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The many faces of Latin American presidentialism

Die vielen Gesichter des lateinamerikanischen Präsidentialismus
[working paper]

Llanos, Mariana; Nolte, Detlef

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Corporate Editor GIGA German Institute of Global and Area Studies - Leibniz-Institut für Globale und Regionale Studien
Abstract Political developments in Latin America (LA) have repeatedly fuelled a rich, ongoing, and contentious academic debate about democracy and its deficits. LA is a region characterised by presidential democracies, a political system with arguably serious structural shortcomings. Brazil and Venezuela, both of which are currently undergoing severe political crises, are illustrative of both the perils of presidentialism and the institutional mechanisms that have enabled LA presidential democracies to survive, albeit with deficits. Latin America is home to various political models of presidential democracy, including several variants of majoritarian presidentialism and presidential dominance as well as coalition presidentialism and other ad hoc solutions for minority governments. Inter-institutional deadlocks due to presidents’ lack of adequate support in the respective Congress are perceived as a major shortcoming and a risk for presidential democracies. "Coalition presidentialism," as practiced in Brazil, has been an innovative LA solution for overcoming political deadlocks. However, the converse argument implies that without a coalition there might be no surviving president. While the Brazilian Congress is trying to remove President Rousseff by means of impeachment, Venezuelan president Maduro is orchestrating a constitutional coup to disempower Congress. In both cases the presidents face an adverse majority in Congress, but the solution to the deadlock situation is different for each case. Political stalemates between a congress and a president can be resolved by different means. On the one hand, presidents can try to sidestep and disempower the congress. On the other, minority presidents have sometimes been forced to resign, or removed by impeachment and other institutional equivalents to a "vote of non-confidence." Policy Implications If presidents are unable to control their parties or coalitions, their removal may become a real possibility, despite fixed presidential terms. Some scholars call for constitutional reforms to allow for earlier elections. We argue that impeachment should be replaced by a vote of non-confidence (by a two-thirds majority). Then the political debate would be framed less in normative terms (questioning the moral integrity of the incumbent president) and more in political-programmatic and partisan-related terms.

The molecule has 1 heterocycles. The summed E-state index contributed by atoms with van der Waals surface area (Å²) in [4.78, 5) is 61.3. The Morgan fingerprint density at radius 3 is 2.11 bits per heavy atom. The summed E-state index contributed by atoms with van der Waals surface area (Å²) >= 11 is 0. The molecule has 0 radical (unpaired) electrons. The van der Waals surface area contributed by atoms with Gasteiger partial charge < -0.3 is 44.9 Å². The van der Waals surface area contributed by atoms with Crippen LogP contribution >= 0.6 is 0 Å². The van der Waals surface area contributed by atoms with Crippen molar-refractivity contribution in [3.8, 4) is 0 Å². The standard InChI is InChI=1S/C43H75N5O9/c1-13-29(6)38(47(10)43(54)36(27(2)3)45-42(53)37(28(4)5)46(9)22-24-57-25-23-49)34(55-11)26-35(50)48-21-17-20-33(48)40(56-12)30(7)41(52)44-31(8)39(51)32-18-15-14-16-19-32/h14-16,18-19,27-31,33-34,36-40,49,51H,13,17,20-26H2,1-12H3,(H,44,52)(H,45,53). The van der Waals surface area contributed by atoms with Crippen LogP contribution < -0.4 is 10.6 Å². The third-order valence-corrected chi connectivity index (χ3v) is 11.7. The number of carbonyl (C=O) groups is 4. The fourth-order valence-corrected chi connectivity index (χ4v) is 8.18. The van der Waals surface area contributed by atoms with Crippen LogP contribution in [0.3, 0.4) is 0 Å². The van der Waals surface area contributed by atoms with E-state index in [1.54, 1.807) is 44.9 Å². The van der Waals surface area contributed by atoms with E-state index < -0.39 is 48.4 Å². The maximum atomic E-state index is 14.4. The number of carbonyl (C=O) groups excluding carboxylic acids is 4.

Keywords Latin America; political system; presidential system; democratization; separation of powers; coalition; majority rule; party system; political power; Brazil; Venezuela
Classification Political System, Constitution, Government; Political Process, Elections, Political Sociology, Political Culture
Document language English
Publication Year 2016
City Hamburg
Page/Pages 12 p.
Series GIGA Focus Lateinamerika, 1
ISSN 1862-3573
Status Published Version; not reviewed
Licence Creative Commons - Attribution-Noncommercial-No Derivative Works